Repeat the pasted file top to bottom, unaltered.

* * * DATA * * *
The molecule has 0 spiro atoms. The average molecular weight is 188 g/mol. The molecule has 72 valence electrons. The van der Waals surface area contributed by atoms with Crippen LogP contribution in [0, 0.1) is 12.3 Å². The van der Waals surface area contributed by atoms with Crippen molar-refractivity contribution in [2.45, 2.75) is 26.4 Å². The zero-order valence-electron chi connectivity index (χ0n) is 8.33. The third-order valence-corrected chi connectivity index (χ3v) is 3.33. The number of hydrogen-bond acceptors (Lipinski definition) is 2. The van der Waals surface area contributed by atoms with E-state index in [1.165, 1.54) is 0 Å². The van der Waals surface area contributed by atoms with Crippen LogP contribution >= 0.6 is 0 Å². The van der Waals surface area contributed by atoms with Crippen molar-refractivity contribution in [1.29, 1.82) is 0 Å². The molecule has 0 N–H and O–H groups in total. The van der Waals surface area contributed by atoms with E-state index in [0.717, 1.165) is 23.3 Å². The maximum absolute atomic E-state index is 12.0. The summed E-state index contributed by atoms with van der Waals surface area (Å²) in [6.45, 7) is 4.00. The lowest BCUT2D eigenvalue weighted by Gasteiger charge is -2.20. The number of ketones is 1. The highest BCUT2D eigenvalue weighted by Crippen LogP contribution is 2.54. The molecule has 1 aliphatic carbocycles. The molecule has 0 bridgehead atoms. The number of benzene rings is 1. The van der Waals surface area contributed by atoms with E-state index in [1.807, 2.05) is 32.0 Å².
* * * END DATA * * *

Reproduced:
The molecule has 0 spiro atoms. The average molecular weight is 188 g/mol. The molecule has 72 valence electrons. The van der Waals surface area contributed by atoms with Crippen LogP contribution in [0, 0.1) is 12.3 Å². The van der Waals surface area contributed by atoms with Crippen molar-refractivity contribution in [2.45, 2.75) is 26.4 Å². The zero-order valence-electron chi connectivity index (χ0n) is 8.33. The third-order valence-corrected chi connectivity index (χ3v) is 3.33. The number of hydrogen-bond acceptors (Lipinski definition) is 2. The van der Waals surface area contributed by atoms with E-state index in [1.165, 1.54) is 0 Å². The van der Waals surface area contributed by atoms with Crippen LogP contribution >= 0.6 is 0 Å². The van der Waals surface area contributed by atoms with Crippen molar-refractivity contribution in [1.29, 1.82) is 0 Å². The molecule has 0 N–H and O–H groups in total. The van der Waals surface area contributed by atoms with E-state index in [0.717, 1.165) is 23.3 Å². The maximum absolute atomic E-state index is 12.0. The summed E-state index contributed by atoms with van der Waals surface area (Å²) in [6.45, 7) is 4.00. The lowest BCUT2D eigenvalue weighted by Gasteiger charge is -2.20. The number of ketones is 1. The highest BCUT2D eigenvalue weighted by Crippen LogP contribution is 2.54. The molecule has 1 aliphatic carbocycles. The molecule has 0 bridgehead atoms. The number of benzene rings is 1. The van der Waals surface area contributed by atoms with E-state index in [1.807, 2.05) is 32.0 Å².